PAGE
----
Will politics begin to dominate the news now that the election date is fixed, or will the Ronnie Biggs saga and the Jill Dando trial continue to occupy acres of space? In any case, we have only a month's agony to go. Triple education will no doubt be the rallying cry.
In the meantime, David Blunkett is still managing to annoy teachers in his last days as Education Secretary. The feisty National Association for the Teaching of English is gearing up for a fight over the introduction of the literacy hour in secondary schools from September. A survey of teachers who have been piloting the plans shows 88 per cent believe it would adversely affect teaching of the subject.
But Mr Blunkett could take comfort from another survey which showed that most headteachers believed that, despite their initial fears, the literacy and numeracy hours have improved children's performance in primary schools.
His ambitious targets for reducing expulsions also came under fire for putting teachers at risk. Figures showed that the number of permanent exclusions in England fell from 12,700 in 1996-97 to 8,600 in 1999-2000 - just 200 short of the target that schools have to reach by September next year. Teachers' leaders, notably Nigel de Gruchy of the National Association of Schoolmasters Union of Women Teachers, claime that the reduction had come at a high price, with too many violent and disruptive children left in the classroom.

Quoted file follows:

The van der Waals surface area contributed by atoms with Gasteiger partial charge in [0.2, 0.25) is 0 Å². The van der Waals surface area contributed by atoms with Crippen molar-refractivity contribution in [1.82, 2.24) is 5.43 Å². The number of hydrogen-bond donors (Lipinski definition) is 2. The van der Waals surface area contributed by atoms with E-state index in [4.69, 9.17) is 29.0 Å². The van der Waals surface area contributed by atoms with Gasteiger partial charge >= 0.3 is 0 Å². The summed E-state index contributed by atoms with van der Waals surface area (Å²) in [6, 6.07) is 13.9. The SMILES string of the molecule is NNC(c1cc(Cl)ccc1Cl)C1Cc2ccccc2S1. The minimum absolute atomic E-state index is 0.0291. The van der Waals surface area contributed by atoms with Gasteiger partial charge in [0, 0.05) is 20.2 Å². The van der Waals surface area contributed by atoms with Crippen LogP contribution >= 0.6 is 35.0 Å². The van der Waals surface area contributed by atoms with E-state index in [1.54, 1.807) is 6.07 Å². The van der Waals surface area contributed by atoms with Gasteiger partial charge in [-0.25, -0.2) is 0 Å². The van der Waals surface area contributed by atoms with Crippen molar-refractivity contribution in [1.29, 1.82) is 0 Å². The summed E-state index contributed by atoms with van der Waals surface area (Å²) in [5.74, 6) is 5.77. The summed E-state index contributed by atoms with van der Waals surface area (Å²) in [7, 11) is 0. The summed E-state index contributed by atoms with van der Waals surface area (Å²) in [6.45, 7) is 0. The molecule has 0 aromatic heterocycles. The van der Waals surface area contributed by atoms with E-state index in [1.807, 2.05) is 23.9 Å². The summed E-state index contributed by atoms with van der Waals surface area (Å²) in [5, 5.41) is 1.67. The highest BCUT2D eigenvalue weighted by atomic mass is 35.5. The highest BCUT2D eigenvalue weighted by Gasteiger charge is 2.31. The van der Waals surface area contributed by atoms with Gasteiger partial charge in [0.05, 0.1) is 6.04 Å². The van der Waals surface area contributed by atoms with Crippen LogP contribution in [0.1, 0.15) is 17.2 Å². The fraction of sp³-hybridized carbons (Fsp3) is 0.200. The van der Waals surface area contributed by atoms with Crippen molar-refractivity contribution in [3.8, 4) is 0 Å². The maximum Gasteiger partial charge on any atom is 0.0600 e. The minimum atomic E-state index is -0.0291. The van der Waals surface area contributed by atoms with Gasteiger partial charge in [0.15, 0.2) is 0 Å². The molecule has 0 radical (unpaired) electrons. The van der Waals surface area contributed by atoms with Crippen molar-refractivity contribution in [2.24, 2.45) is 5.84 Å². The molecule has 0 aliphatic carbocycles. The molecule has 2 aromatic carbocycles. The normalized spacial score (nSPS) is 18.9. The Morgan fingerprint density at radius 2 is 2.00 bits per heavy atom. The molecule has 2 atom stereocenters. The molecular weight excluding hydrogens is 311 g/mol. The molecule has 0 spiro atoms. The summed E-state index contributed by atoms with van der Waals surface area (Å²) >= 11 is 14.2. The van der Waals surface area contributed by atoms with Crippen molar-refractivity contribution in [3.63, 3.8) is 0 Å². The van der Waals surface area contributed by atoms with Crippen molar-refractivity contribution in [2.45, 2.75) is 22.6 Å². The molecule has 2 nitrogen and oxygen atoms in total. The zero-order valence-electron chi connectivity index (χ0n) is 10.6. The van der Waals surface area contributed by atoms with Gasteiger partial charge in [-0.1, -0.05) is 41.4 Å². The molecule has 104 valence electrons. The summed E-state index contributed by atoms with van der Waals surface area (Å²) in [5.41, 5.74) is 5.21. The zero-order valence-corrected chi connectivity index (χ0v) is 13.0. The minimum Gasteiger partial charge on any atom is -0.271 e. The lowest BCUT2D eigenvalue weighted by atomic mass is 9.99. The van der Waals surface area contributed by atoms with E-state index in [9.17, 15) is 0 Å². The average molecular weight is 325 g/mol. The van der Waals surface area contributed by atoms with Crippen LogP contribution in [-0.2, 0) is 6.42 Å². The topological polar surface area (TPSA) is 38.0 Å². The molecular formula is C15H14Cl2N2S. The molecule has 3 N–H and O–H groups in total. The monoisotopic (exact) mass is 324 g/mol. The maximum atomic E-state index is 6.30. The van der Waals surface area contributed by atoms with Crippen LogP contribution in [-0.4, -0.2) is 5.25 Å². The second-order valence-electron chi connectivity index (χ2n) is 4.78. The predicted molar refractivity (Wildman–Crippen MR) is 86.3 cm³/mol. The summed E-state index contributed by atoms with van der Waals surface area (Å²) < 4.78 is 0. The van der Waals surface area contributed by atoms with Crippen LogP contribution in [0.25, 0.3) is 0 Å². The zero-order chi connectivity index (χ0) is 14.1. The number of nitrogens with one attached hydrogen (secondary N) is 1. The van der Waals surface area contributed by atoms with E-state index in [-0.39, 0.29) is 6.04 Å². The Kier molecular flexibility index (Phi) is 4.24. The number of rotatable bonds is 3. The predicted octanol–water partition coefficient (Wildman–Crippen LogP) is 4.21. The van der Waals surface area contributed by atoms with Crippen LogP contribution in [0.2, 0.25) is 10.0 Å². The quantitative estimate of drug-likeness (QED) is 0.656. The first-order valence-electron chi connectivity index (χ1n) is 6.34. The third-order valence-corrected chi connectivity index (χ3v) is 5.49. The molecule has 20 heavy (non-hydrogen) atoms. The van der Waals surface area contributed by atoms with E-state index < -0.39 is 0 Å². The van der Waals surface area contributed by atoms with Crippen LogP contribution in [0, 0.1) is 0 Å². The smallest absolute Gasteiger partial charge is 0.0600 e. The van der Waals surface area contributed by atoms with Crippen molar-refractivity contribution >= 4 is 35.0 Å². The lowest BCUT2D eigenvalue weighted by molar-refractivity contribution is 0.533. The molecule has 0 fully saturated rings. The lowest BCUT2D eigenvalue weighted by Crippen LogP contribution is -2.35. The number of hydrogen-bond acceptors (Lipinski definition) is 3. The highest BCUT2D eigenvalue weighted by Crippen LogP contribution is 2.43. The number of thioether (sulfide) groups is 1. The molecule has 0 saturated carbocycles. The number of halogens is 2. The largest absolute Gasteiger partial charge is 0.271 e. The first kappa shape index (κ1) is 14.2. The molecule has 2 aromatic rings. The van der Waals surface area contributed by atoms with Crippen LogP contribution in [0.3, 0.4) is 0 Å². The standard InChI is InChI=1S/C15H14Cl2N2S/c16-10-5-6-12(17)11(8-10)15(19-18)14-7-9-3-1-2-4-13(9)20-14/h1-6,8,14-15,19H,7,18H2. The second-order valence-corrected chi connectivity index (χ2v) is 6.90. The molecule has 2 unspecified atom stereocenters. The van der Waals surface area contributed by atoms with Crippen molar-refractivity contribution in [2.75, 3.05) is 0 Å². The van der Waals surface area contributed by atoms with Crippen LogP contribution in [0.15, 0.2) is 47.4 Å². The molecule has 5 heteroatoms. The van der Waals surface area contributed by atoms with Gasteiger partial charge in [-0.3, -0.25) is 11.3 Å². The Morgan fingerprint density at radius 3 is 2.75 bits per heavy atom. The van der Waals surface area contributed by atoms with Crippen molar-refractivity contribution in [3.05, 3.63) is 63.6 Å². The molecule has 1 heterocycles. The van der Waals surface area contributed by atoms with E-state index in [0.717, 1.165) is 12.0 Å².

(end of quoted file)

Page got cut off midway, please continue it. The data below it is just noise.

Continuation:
Mr de Gruchy was, however, pleased with reports that police are being stationed in schools in inner-city Southwark, the London borough where 10-year-old Damilola Taylor was stabbed to death. "It's a good idea and it is about 20 years too late," he told the Daily Mail which, with the Daily Telegraph, reported the news at length, naturally linking it to Labour's failure to get to grips with youth crime.
Scotland Yard said 19 schools will each have their own permanent police officer to support staff. "We are not getting into an American model of security arches and security guards," said a spokesman. "Our officers will provide a police service to young people who are vulnerable and having crime committed against them. We are trying to create a safe place for people to go to school."
The Department for Education and Employment distanced itself from the scheme, telling the Mail that it was a matter for the police and the local authority. However, should Labour win a second term and David Blunkett, as widely predicted, become Home Secretary, he will be keen to apppear as tough on crime as he has been on teachers; and Labour could fulfil its promise of "joined-up government".